my sister was pretty
but my eyes, nose and lips were bland,
so, after examining my face and discovering
no feature that they could label beautiful,
those who did not simply give up, saying,
you must be the one with the brains,
lit upon my golden hair,
faking admiration, exclaiming over my crowning glory,
plucking, examining it, asking me
what do you call this colour, is it strawberry blonde?
as if I would know; I didn’t get it out of a bottle.
I was not born with the inate ability to name
the colours that grow out of my scalp,
and what is a name, anyway?
when I looked in a mirror I saw the reflection
of those well-meaning descriptions and omissions
given to me by foolish adult aquaintances.
the only answer for this plain girl
with a pretty sister
was to hide behind my glowing tresses
so gloriously highlighted with the hint
of blushing roses in a hundred summer shades.
I grew up behind that curtain,
presenting a pretentious air of mystery
which fooled all of the boys, and even fooled me,
a quiet child when in company, but wild among the trees,
seething with rage against my errant genes
which hadn’t deigned to make me pretty,
while pretending not to care.
even when they clammered to be with me
I believed I had them fooled with the cunning trick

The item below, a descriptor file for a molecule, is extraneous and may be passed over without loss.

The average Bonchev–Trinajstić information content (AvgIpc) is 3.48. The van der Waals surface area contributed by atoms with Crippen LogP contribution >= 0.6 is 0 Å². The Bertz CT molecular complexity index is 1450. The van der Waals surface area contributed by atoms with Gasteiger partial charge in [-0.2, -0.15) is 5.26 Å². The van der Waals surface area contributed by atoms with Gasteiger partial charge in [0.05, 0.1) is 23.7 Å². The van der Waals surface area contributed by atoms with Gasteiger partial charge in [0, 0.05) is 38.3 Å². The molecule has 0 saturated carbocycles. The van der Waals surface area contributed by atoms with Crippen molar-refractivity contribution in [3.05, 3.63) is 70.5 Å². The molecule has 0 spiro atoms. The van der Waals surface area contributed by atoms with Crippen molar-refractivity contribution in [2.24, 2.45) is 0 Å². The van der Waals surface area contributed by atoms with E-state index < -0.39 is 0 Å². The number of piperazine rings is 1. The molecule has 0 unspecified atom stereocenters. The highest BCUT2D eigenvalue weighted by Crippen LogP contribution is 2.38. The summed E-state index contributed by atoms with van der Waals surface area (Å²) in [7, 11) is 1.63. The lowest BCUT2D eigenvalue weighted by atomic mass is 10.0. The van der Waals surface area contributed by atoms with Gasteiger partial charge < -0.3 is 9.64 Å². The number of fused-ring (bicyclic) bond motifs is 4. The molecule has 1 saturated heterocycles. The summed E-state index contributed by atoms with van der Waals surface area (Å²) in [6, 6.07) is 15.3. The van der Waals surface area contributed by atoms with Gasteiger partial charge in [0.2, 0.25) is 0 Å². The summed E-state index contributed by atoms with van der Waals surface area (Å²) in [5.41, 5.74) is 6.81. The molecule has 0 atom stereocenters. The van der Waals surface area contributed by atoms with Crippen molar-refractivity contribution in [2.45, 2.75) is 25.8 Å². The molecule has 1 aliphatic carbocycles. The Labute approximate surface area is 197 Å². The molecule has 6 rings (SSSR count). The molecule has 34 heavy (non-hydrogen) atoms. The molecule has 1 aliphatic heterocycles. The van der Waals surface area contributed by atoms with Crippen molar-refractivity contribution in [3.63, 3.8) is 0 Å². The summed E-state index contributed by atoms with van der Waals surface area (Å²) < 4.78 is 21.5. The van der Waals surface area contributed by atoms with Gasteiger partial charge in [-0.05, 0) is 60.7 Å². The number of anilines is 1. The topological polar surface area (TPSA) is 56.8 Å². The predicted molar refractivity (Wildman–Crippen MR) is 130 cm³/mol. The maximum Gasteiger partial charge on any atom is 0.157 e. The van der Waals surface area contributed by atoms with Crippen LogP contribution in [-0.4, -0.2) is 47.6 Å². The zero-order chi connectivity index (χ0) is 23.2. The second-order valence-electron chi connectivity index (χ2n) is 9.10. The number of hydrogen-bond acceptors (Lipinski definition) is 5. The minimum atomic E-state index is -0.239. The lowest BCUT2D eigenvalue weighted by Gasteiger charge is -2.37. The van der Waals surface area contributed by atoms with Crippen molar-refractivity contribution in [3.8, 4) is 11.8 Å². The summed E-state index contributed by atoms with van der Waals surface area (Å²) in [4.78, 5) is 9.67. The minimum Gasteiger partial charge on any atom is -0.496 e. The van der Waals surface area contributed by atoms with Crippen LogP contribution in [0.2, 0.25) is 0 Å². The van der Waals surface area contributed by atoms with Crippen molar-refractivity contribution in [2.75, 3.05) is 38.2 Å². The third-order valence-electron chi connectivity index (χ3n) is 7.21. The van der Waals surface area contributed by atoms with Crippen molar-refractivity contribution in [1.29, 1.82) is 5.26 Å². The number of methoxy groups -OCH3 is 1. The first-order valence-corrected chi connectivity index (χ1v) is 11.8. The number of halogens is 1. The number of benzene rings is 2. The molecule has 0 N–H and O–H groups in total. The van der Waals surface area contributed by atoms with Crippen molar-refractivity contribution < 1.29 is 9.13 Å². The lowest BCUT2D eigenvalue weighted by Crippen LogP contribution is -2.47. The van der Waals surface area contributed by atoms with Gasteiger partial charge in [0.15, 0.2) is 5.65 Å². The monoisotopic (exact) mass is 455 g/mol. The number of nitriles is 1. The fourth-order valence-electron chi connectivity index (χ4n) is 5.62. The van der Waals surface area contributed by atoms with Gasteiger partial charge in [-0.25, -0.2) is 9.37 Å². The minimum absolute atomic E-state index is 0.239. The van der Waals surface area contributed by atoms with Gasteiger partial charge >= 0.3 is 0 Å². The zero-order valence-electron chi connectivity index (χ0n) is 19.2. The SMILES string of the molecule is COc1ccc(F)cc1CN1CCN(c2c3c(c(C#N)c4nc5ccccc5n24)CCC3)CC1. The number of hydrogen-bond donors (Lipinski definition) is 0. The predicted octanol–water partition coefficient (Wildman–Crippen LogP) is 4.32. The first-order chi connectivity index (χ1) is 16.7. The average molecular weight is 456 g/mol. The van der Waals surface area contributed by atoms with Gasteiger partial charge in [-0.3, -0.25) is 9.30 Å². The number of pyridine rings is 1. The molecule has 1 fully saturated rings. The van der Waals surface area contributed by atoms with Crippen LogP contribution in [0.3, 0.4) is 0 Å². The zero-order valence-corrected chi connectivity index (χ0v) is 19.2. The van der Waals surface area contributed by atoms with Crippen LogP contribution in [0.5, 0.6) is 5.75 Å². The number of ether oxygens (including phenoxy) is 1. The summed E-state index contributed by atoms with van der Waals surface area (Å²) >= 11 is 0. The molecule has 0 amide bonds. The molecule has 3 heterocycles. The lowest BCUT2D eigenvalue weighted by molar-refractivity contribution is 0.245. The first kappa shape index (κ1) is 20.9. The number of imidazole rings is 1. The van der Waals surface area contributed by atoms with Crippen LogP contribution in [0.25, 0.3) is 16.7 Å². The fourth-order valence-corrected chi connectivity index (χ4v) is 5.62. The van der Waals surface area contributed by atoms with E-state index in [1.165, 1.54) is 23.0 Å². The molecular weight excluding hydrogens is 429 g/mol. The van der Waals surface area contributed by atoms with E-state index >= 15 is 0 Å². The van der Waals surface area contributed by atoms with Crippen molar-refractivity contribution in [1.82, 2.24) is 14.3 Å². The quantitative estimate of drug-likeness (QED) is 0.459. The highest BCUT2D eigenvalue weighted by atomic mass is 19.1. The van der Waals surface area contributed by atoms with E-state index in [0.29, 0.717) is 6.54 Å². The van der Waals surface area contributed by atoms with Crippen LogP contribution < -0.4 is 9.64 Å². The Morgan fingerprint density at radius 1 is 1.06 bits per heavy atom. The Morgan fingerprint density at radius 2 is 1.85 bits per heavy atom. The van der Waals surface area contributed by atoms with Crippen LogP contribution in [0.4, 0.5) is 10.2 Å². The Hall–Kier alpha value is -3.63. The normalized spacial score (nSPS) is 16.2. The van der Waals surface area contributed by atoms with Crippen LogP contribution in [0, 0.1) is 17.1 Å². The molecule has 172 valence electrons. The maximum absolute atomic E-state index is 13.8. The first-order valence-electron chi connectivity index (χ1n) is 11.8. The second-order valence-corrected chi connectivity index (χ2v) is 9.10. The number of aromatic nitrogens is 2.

of concealing the perceived ugliness behind my hair,
and hiding the dullness beneath an air of devil-may-care.
I didn’t know that I had grown beautiful.
I went with a boy to the woods,
and in that familiar homeland, forgot to hide.
as I climbed the boughs, the drapery fell back from my face,
revealing my eyes, my smile, my vitality,
those features and flaws which are the source of all reachable beauty.
He instantly wanted pull me from the leafy branches,
drag me to the ground,
and possess my body.
though I fearfully denied him his desire,
his interest fed my hungry ego.
over the months that followed I climbed trees
in the company of at least one Simon,
two Daves, a Chris and a Steve.
each one returned home aching for my virginity,
believing he had seen all that was hidden
behind my crowning glory.
the first time I saw Him, all fakery dropped away.
he was a stranger, and I thought I was out of his range of interest,
but I had dropped every hint of disguise
and he had seen me.
when he held my hand gently held in his
I realised it was not my crowning glory which had concealed me,
but all the layers beneath.
©Jane Paterson Basil